People in Bible times did not really have last names like we think of last names today. They frequently went by something similar to “Simon, son of Jonah” (Matthew 16:17). The phrase “son of Jonah” identified Simon as a different Simon than all the other Simons by this family connection. This functioned very close to a last name. Today, our last names use the same distinction. John Smith identifies John as a part of the Smith family.
Sometimes a person was identified by his tribe, such as “Aaron, the Levite” (Exodus 4:14), which differentiated that particular Aaron from the Aarons in other tribes. In the same way, Jesus was called Jesus of Nazareth to indicate His hometown (Matthew 26:71; John 18:5). Others in biblical times used their occupations as a functional last name, such as “Simon the tanner” (Acts 10:6). “Tanner” wasn’t his last name, but a way to distinguish him from other Simons in the area who had a different occupation. Judas Iscariot’s name was given to him to designate his native place, Carioth, or Kerioth, a small town in the tribe of Judah. Matthew, one of the Twelve and author of the gospel bearing his name, refers to himself as “Matthew the tax-collector” (Matthew 10:3), which reveals not only his occupation, but the fact that even someone as lowly and despised as a tax collector could be chosen by Jesus to become His follower.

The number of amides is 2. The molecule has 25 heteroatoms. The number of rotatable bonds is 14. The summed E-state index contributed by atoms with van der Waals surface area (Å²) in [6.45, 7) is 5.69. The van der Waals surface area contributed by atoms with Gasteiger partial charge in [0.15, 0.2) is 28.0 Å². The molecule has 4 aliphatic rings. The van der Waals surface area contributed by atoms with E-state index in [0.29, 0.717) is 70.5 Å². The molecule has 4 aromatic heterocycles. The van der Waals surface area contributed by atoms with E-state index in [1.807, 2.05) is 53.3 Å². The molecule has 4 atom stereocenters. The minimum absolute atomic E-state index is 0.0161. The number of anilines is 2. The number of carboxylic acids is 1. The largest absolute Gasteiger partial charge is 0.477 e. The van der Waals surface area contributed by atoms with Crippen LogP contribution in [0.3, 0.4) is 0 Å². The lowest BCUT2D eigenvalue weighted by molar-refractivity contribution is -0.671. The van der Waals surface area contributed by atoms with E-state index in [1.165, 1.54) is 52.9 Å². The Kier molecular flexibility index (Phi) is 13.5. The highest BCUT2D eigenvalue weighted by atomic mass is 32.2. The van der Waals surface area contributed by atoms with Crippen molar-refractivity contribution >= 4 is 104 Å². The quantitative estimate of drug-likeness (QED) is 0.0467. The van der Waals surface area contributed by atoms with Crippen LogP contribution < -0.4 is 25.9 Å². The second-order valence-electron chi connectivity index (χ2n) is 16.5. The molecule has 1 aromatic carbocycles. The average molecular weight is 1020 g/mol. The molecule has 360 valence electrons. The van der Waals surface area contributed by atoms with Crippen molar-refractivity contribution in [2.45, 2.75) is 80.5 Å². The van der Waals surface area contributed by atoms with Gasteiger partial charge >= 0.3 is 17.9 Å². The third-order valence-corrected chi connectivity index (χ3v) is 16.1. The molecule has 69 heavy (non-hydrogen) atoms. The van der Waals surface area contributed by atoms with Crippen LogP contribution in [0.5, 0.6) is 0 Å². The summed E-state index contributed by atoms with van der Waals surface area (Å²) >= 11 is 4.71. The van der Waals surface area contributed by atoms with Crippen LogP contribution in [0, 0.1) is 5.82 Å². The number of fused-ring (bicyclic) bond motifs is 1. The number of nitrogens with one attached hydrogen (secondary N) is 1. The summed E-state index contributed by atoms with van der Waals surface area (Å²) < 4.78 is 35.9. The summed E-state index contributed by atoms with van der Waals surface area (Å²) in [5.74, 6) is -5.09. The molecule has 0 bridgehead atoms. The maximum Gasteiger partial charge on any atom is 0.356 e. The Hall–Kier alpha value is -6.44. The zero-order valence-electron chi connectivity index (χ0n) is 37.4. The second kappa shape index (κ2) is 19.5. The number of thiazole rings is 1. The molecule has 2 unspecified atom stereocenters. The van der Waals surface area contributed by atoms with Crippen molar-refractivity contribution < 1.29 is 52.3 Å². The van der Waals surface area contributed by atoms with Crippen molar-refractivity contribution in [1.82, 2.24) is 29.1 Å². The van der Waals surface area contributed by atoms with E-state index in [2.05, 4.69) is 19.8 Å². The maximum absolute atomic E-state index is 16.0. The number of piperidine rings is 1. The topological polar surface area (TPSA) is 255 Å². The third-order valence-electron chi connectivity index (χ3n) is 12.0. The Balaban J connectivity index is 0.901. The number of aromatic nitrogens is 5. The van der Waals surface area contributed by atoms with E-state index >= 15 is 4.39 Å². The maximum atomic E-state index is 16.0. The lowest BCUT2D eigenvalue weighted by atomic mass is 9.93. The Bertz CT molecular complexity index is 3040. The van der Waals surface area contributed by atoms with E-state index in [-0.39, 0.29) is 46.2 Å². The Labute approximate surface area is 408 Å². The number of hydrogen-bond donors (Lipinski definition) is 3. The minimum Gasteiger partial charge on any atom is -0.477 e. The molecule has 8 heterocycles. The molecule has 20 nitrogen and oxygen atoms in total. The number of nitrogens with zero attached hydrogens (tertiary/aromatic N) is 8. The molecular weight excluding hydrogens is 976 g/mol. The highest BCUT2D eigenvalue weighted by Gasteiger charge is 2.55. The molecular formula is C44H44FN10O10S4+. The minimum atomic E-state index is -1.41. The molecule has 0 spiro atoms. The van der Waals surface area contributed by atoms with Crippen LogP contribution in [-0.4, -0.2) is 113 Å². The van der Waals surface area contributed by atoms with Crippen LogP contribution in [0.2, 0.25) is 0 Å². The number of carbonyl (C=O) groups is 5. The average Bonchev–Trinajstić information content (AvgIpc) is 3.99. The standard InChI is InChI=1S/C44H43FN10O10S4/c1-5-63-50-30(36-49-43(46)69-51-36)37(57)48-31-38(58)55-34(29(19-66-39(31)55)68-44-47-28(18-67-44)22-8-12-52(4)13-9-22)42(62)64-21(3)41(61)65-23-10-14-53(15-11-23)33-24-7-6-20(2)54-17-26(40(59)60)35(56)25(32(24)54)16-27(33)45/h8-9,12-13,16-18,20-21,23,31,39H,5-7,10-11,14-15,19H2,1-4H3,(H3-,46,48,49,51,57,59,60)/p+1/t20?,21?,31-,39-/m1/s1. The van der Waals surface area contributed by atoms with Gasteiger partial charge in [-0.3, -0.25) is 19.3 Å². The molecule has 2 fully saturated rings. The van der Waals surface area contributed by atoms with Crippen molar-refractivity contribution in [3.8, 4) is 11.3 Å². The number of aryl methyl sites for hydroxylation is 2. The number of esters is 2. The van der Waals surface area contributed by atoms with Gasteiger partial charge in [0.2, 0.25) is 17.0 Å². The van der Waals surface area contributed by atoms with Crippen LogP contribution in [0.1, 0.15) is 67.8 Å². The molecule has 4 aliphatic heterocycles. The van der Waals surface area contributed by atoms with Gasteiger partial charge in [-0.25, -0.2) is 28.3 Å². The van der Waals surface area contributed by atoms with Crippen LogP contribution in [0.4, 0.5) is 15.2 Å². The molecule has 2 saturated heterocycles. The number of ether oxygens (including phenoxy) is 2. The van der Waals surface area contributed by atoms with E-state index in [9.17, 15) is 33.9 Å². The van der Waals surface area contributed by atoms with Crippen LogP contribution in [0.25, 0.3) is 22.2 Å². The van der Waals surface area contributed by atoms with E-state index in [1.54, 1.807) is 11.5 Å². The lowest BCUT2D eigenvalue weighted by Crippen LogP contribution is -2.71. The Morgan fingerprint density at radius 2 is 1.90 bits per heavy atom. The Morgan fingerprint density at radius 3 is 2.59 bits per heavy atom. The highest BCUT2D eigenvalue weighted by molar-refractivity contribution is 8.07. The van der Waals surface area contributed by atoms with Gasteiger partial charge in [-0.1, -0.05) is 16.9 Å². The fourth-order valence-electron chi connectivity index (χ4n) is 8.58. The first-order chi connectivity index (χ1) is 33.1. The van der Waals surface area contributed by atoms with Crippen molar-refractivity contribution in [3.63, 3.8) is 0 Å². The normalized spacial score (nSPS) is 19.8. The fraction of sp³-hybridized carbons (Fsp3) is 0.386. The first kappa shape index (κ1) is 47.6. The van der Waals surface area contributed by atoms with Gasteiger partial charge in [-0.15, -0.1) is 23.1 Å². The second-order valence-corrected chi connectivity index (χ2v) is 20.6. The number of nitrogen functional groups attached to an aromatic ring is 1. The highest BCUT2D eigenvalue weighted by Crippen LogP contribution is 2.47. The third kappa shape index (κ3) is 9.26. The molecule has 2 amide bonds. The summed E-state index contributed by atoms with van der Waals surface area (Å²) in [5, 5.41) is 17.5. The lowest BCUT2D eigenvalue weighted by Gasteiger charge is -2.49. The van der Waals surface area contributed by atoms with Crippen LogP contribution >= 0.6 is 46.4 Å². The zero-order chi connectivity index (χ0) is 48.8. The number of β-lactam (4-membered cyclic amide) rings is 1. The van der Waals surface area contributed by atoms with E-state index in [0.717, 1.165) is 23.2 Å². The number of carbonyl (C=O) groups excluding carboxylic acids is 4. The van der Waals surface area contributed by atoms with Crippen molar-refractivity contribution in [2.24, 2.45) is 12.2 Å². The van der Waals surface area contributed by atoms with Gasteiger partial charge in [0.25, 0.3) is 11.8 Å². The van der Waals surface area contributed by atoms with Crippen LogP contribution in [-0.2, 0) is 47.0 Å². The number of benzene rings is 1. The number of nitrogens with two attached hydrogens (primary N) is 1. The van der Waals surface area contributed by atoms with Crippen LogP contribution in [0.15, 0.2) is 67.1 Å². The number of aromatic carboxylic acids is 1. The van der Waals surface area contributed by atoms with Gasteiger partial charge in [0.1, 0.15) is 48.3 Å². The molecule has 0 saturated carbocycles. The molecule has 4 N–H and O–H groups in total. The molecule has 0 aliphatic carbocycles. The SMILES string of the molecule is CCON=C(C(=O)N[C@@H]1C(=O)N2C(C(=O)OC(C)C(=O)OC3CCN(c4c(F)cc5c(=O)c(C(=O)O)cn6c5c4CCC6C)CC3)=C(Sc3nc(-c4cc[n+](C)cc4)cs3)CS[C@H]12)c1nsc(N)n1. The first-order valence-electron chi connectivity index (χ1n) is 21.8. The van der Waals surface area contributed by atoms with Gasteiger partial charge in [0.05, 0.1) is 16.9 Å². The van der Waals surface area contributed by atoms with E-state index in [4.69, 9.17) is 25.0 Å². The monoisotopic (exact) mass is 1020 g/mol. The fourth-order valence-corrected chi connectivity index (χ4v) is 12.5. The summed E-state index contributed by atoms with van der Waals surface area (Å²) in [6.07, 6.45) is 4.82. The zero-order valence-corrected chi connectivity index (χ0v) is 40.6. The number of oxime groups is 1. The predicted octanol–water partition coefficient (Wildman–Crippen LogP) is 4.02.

We sometimes think the name “Jesus Christ” refers to His first and last names. But it really means “Jesus, who is the Christ / Messiah.” Originally, the title took the form of “Jesus, the Christ,” but it has become common usage to shorten His name to Jesus Christ. This holy name means “Jesus, the Christ who is the Messiah, the anointed one who saves His people from their sins.”